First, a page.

Campus climate in TurkeyEdit

Gunuc & Artun et al (2019) conducted a campus climate study of 26 universities in Turkey covering all the geographic regions of the country.[21] The study found that the correlation between student engagement and campus climate along with certain other variables was significant.[21]

Campus climate in United StatesEdit

Climate for free speech in USA campuses has been studied. More than half of college students self-censor themselves and there is a large variation between institutions with regard to free speech.[22][23][24] There is a discussion about cancel culture and wokeness on the left.[25][26] Campus climate is an important factor that affects decisions to seek out mental health services for mental health issues.[27]

See alsoEdit


  1. ^ Hart & Fellabaum 2008, p. 223, "The term campus climate has become commonplace within higher education".
  2. ^ a b c d Hart & Fellabaum 2008, p. 223.
  3. ^ Miller 2014, p. 183.
  4. ^ Schoen 1966, p. 3.
  5. ^ Schoen 1966, p. 3-4.
  6. ^ Rankin & Reason 2008, p. 263, climate is normally understood to be an immeasurable construct composed of multiple items.
  7. ^ Miller 2014, p. 186.
  8. ^ Miller 2014, p. 184.
  9. ^ Childs 2015, p. 27.
  10. ^ Rankin & Reason 2008, p. 264.
  11. ^ Peterson & Spencer 1990, p. 8.
  12. ^ Souza, Veiga Simão & Ferreira 2019, p. 1196.
  13. ^ Renn 2014, p. 74.
  14. ^ Renn 2014, p. 71-72.
  15. ^ Renn 2014, p. 72-73.
  16. ^ Renn 2014, p. 73.
  17. ^ a b Childs 2015, p. 122.
  18. ^ "UMass Amherst Professor of Education Shares Research on Inclusive Universities at International Symposium in India". University of Massachusetts Amherst. 14 February 2018. Retrieved 16 June 2022.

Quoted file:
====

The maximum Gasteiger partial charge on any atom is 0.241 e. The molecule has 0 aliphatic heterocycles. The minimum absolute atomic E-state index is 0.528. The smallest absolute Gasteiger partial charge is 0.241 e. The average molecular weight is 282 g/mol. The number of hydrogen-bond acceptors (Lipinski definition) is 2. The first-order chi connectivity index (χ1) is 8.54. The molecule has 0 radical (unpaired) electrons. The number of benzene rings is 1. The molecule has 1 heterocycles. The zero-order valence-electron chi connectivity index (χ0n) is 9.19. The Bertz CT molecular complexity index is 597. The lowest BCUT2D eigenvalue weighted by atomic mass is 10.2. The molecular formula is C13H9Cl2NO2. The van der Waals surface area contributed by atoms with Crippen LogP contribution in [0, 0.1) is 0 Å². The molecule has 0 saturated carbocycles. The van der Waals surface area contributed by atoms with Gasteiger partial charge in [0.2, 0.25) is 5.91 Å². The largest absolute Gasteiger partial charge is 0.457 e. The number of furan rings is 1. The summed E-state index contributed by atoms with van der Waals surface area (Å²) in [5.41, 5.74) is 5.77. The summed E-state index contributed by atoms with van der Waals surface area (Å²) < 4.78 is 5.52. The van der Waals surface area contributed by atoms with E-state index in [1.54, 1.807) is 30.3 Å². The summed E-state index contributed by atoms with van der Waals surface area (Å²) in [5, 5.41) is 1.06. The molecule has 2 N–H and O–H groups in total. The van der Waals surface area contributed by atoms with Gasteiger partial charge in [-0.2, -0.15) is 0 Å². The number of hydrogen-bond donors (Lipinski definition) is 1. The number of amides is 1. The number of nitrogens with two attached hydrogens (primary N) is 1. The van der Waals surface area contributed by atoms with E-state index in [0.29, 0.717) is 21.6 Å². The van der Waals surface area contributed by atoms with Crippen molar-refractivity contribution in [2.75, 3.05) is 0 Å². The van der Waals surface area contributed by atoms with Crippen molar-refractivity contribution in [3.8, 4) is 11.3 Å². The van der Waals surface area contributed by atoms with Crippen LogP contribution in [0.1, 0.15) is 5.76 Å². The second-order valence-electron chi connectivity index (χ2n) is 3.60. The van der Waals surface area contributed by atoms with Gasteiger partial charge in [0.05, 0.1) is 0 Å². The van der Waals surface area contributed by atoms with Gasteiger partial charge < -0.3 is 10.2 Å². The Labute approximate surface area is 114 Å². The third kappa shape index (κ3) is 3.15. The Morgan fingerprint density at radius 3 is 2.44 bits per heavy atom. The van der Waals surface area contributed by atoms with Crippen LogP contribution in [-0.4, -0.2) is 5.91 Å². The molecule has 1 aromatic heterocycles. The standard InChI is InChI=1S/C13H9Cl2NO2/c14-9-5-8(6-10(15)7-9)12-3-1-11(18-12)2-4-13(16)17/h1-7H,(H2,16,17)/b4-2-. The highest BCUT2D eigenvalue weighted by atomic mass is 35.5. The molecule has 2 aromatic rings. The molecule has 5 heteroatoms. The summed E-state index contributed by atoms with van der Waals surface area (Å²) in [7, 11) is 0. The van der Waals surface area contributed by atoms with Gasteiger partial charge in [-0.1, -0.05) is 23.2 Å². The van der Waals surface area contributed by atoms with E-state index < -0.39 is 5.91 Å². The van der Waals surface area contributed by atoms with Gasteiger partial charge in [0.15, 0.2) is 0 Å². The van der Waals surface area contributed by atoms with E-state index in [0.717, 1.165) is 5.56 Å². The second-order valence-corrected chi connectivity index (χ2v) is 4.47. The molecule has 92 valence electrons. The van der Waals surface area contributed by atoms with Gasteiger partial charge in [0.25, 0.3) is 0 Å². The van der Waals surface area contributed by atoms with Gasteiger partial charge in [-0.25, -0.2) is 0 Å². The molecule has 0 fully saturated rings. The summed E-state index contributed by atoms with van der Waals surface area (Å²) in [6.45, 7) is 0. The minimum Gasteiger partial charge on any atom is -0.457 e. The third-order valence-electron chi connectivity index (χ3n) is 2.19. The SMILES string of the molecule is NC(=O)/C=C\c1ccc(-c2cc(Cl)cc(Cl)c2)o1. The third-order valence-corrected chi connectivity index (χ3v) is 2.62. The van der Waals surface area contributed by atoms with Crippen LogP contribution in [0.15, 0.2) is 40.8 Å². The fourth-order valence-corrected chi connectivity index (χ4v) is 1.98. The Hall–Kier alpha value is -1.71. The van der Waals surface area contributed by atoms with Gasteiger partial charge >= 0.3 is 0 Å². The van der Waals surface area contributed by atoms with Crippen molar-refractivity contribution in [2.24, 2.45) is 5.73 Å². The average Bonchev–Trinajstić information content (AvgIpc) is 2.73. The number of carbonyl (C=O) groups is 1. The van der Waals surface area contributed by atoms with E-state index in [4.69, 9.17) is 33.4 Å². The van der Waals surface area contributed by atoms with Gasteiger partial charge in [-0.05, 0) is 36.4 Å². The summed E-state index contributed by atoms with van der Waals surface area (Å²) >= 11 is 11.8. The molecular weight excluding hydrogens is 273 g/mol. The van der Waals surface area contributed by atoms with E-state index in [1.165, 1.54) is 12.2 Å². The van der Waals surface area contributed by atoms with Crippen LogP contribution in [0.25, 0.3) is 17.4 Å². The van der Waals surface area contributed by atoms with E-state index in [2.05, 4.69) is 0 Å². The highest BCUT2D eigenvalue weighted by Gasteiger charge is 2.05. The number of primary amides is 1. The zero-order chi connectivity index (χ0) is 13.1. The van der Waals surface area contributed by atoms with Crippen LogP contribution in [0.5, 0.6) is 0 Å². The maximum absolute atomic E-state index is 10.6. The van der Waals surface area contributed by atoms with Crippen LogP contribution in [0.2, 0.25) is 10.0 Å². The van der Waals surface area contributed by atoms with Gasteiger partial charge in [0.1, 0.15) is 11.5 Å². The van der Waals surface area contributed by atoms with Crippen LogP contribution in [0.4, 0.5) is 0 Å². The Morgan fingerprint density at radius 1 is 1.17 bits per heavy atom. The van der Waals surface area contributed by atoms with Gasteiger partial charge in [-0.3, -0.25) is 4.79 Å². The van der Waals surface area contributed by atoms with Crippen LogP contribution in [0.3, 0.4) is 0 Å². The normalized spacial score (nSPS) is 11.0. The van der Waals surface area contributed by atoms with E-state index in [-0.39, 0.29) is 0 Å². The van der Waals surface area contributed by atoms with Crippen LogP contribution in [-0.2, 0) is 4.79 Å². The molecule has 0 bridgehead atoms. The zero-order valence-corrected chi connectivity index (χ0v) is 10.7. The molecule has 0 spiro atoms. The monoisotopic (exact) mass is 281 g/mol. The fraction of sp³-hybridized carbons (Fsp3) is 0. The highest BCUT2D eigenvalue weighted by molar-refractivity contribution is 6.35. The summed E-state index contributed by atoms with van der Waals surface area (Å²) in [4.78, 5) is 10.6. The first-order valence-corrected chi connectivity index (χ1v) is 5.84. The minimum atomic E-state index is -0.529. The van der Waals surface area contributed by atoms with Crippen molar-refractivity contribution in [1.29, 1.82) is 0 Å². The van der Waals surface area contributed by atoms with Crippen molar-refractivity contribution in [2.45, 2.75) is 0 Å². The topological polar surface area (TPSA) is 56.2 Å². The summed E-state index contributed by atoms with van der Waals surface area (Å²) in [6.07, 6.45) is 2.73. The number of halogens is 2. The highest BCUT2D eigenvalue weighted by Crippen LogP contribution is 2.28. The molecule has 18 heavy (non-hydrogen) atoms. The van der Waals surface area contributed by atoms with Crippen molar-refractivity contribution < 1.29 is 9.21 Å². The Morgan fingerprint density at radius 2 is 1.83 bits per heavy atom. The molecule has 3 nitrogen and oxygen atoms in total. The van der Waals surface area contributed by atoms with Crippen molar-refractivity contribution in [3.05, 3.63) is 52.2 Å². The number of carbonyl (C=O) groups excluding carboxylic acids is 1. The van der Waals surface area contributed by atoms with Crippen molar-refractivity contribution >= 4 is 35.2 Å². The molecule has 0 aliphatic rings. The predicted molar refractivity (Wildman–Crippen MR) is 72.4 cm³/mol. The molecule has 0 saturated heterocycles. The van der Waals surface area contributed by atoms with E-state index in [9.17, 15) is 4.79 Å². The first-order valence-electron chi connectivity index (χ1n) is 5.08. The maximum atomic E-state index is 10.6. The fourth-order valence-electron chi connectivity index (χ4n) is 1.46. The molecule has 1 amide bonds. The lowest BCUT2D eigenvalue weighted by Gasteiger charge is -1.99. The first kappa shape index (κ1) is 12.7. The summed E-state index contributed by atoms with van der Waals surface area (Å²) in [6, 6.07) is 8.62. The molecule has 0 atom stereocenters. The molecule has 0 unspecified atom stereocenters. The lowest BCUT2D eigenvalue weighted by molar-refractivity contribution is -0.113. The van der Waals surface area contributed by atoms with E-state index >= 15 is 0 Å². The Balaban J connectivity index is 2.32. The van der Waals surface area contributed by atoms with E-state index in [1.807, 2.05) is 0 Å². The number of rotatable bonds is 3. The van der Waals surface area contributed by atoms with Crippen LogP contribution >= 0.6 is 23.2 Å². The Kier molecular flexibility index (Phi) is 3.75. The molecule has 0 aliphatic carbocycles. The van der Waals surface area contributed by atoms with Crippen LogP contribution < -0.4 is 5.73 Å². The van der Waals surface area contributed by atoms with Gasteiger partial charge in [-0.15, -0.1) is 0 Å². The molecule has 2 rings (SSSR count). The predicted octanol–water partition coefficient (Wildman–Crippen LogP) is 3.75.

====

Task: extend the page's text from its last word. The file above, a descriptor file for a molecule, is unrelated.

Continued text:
19. ^ "'Inclusive Universities Project' Unites UMass Amherst and University of Pune in Boosting Higher Ed Access". News & Media Relations. University of Massachusetts Amherst. 12 September 2013. Retrieved 16 June 2022.
  20. ^ a b c d e Trivedi, Divya (30 March 2018). "Inclusive universities". Frontline. The Hindu Group. Retrieved 16 June 2022.
  21. ^ a b Gunuc, Selim; Artun, Huseyin; Yigit, Emrullah; Keser, Hafize (2022) [2019]. "Examining the Relationship Between Student Engagement and Campus Climate: A Case in Turkey". Journal of College Student Retention: Research, Theory & Practice. 23 (4): 1099–1119. doi:10.1177/1521025119894579. ISSN 1521-0251. S2CID 213175174.
  22. ^ "Campus Free Speech Climate". College Pulse. 29 September 2020.
  23. ^ Stevens, Sean (15 May 2020). "Campus-specific analyses of the climate for free expression reveal stark differences between schools". Foundation for Individual Rights and Expression.
  24. ^ Anderson, Greta (29 April 2020). "Survey Identifies 'Dangerous' Student Self-Censorship". Inside Higher Ed.
  25. ^ Marchese, David (2 May 2022). "Why Critics of Angry Woke College Kids Are Missing the Point". The New York Times Magazine.
  26. ^ Abrams, Samuel J. (3 October 2021). "How did universities get so woke? Look to the administrators | Opinion". Newsweek.
  27. ^ Stein, Bradley D.; Sontag-Padilla, Lisa; Ashwood, J. Scott; Woodbridge, Michelle W.; Eberhart, Nicole K.; May, Libby; Seelam, Rachana; Briscombe, Brian; Mendelsohn, Joshua; D'Amico, Elizabeth J.; Osilla, Karen Chan (2016). "Campus Climate Matters: Changing the Mental Health Climate on College Campuses Improves Student Outcomes and Benefits Society". RAND Corporation. Santa Monica, CA.

Works citedEdit

(Sorted by year)

Further readingEdit